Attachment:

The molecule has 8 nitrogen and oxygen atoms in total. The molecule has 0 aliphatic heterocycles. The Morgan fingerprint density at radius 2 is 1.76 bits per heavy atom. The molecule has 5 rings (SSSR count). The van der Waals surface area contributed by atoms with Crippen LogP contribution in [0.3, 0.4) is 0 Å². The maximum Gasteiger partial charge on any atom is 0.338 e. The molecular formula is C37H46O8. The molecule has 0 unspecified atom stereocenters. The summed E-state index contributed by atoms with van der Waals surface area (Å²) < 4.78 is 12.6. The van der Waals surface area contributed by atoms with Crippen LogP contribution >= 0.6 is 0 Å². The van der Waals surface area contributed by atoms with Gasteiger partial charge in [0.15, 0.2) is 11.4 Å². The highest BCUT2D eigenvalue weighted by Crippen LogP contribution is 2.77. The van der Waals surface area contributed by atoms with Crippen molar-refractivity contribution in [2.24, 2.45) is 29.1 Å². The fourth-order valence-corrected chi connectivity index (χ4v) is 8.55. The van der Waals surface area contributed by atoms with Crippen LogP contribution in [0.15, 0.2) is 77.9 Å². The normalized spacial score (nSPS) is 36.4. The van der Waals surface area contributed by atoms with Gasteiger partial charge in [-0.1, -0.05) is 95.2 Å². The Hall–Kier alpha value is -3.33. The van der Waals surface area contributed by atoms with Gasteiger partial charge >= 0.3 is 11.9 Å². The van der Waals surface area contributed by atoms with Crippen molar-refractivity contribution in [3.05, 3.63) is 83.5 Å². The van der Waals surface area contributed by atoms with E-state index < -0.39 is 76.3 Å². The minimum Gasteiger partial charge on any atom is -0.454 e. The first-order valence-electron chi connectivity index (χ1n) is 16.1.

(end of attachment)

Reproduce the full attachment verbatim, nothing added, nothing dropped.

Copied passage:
The molecule has 8 nitrogen and oxygen atoms in total. The molecule has 0 aliphatic heterocycles. The Morgan fingerprint density at radius 2 is 1.76 bits per heavy atom. The molecule has 5 rings (SSSR count). The van der Waals surface area contributed by atoms with Crippen LogP contribution in [0.3, 0.4) is 0 Å². The maximum Gasteiger partial charge on any atom is 0.338 e. The molecular formula is C37H46O8. The molecule has 0 unspecified atom stereocenters. The summed E-state index contributed by atoms with van der Waals surface area (Å²) < 4.78 is 12.6. The van der Waals surface area contributed by atoms with Crippen LogP contribution >= 0.6 is 0 Å². The van der Waals surface area contributed by atoms with Gasteiger partial charge in [0.15, 0.2) is 11.4 Å². The highest BCUT2D eigenvalue weighted by Crippen LogP contribution is 2.77. The van der Waals surface area contributed by atoms with Crippen molar-refractivity contribution in [2.24, 2.45) is 29.1 Å². The fourth-order valence-corrected chi connectivity index (χ4v) is 8.55. The van der Waals surface area contributed by atoms with Crippen LogP contribution in [0.15, 0.2) is 77.9 Å². The normalized spacial score (nSPS) is 36.4. The van der Waals surface area contributed by atoms with Gasteiger partial charge in [-0.1, -0.05) is 95.2 Å². The Hall–Kier alpha value is -3.33. The van der Waals surface area contributed by atoms with Gasteiger partial charge >= 0.3 is 11.9 Å². The van der Waals surface area contributed by atoms with Crippen molar-refractivity contribution in [3.05, 3.63) is 83.5 Å². The van der Waals surface area contributed by atoms with E-state index < -0.39 is 76.3 Å². The minimum Gasteiger partial charge on any atom is -0.454 e. The first-order valence-electron chi connectivity index (χ1n) is 16.1.